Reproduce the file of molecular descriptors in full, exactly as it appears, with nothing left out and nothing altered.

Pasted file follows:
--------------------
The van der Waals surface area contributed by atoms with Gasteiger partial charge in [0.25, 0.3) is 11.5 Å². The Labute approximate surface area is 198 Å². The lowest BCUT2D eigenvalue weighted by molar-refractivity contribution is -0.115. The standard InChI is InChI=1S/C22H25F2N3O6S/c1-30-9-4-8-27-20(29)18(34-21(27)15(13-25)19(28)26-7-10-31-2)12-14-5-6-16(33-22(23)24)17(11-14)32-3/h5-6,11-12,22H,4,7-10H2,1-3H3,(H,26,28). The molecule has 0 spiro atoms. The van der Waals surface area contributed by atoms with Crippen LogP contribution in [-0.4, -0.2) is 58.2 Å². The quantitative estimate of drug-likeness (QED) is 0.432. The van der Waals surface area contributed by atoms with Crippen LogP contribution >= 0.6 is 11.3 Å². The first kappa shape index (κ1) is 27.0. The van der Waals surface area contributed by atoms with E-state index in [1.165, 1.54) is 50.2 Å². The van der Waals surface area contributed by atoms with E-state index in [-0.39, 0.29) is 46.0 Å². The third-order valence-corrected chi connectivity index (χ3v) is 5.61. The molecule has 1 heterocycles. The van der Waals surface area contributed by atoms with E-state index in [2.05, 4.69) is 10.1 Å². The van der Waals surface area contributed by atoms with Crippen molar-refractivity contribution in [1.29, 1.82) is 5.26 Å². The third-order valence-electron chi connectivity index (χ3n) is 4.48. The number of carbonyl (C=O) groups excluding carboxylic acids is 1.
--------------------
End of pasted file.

The van der Waals surface area contributed by atoms with Gasteiger partial charge in [0.25, 0.3) is 11.5 Å². The Labute approximate surface area is 198 Å². The lowest BCUT2D eigenvalue weighted by molar-refractivity contribution is -0.115. The standard InChI is InChI=1S/C22H25F2N3O6S/c1-30-9-4-8-27-20(29)18(34-21(27)15(13-25)19(28)26-7-10-31-2)12-14-5-6-16(33-22(23)24)17(11-14)32-3/h5-6,11-12,22H,4,7-10H2,1-3H3,(H,26,28). The molecule has 0 spiro atoms. The van der Waals surface area contributed by atoms with Crippen LogP contribution in [-0.4, -0.2) is 58.2 Å². The quantitative estimate of drug-likeness (QED) is 0.432. The van der Waals surface area contributed by atoms with Crippen LogP contribution >= 0.6 is 11.3 Å². The first kappa shape index (κ1) is 27.0. The van der Waals surface area contributed by atoms with E-state index in [1.165, 1.54) is 50.2 Å². The van der Waals surface area contributed by atoms with E-state index in [-0.39, 0.29) is 46.0 Å². The third-order valence-corrected chi connectivity index (χ3v) is 5.61. The molecule has 1 heterocycles. The van der Waals surface area contributed by atoms with E-state index in [2.05, 4.69) is 10.1 Å². The van der Waals surface area contributed by atoms with Crippen molar-refractivity contribution in [1.29, 1.82) is 5.26 Å². The third-order valence-electron chi connectivity index (χ3n) is 4.48. The number of carbonyl (C=O) groups excluding carboxylic acids is 1.